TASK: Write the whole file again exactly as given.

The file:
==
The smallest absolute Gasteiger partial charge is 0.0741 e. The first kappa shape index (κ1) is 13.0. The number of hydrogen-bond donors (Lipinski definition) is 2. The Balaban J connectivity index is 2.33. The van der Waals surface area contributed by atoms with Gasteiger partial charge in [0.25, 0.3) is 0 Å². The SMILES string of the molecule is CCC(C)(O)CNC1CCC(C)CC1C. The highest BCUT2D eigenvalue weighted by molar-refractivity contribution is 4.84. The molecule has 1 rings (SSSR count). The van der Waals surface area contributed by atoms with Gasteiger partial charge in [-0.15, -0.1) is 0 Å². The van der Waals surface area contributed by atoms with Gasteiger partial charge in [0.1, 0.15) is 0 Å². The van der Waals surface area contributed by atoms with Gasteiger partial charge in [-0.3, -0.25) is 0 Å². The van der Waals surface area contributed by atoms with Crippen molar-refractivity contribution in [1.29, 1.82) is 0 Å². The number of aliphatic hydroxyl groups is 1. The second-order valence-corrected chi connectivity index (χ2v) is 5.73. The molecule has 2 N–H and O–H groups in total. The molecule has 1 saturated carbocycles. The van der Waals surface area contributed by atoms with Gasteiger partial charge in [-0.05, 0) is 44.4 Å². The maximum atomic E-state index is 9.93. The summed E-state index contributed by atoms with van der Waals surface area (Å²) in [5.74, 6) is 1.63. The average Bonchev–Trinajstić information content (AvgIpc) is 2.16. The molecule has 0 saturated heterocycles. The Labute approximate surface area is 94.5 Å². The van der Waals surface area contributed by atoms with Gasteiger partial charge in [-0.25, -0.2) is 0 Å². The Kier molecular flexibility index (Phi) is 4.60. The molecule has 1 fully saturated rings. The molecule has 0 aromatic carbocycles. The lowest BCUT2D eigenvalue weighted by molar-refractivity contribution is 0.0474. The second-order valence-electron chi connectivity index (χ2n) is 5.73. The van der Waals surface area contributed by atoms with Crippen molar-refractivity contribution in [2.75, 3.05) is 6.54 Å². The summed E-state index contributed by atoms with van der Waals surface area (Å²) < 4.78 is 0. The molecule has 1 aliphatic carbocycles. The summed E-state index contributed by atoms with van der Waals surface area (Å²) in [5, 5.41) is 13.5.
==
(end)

The smallest absolute Gasteiger partial charge is 0.0741 e. The first kappa shape index (κ1) is 13.0. The number of hydrogen-bond donors (Lipinski definition) is 2. The Balaban J connectivity index is 2.33. The van der Waals surface area contributed by atoms with Gasteiger partial charge in [0.25, 0.3) is 0 Å². The SMILES string of the molecule is CCC(C)(O)CNC1CCC(C)CC1C. The highest BCUT2D eigenvalue weighted by molar-refractivity contribution is 4.84. The molecule has 1 rings (SSSR count). The van der Waals surface area contributed by atoms with Gasteiger partial charge in [-0.15, -0.1) is 0 Å². The van der Waals surface area contributed by atoms with Gasteiger partial charge in [0.1, 0.15) is 0 Å². The van der Waals surface area contributed by atoms with Gasteiger partial charge in [-0.3, -0.25) is 0 Å². The van der Waals surface area contributed by atoms with Crippen molar-refractivity contribution in [1.29, 1.82) is 0 Å². The number of aliphatic hydroxyl groups is 1. The second-order valence-corrected chi connectivity index (χ2v) is 5.73. The molecule has 2 N–H and O–H groups in total. The molecule has 1 saturated carbocycles. The van der Waals surface area contributed by atoms with Gasteiger partial charge in [-0.05, 0) is 44.4 Å². The maximum atomic E-state index is 9.93. The summed E-state index contributed by atoms with van der Waals surface area (Å²) in [5.74, 6) is 1.63. The average Bonchev–Trinajstić information content (AvgIpc) is 2.16. The molecule has 0 saturated heterocycles. The Labute approximate surface area is 94.5 Å². The van der Waals surface area contributed by atoms with Gasteiger partial charge in [-0.25, -0.2) is 0 Å². The Kier molecular flexibility index (Phi) is 4.60. The molecule has 1 fully saturated rings. The molecule has 0 aromatic carbocycles. The lowest BCUT2D eigenvalue weighted by molar-refractivity contribution is 0.0474. The second-order valence-electron chi connectivity index (χ2n) is 5.73. The van der Waals surface area contributed by atoms with Crippen molar-refractivity contribution in [2.75, 3.05) is 6.54 Å². The summed E-state index contributed by atoms with van der Waals surface area (Å²) < 4.78 is 0. The molecule has 1 aliphatic carbocycles. The summed E-state index contributed by atoms with van der Waals surface area (Å²) in [5, 5.41) is 13.5.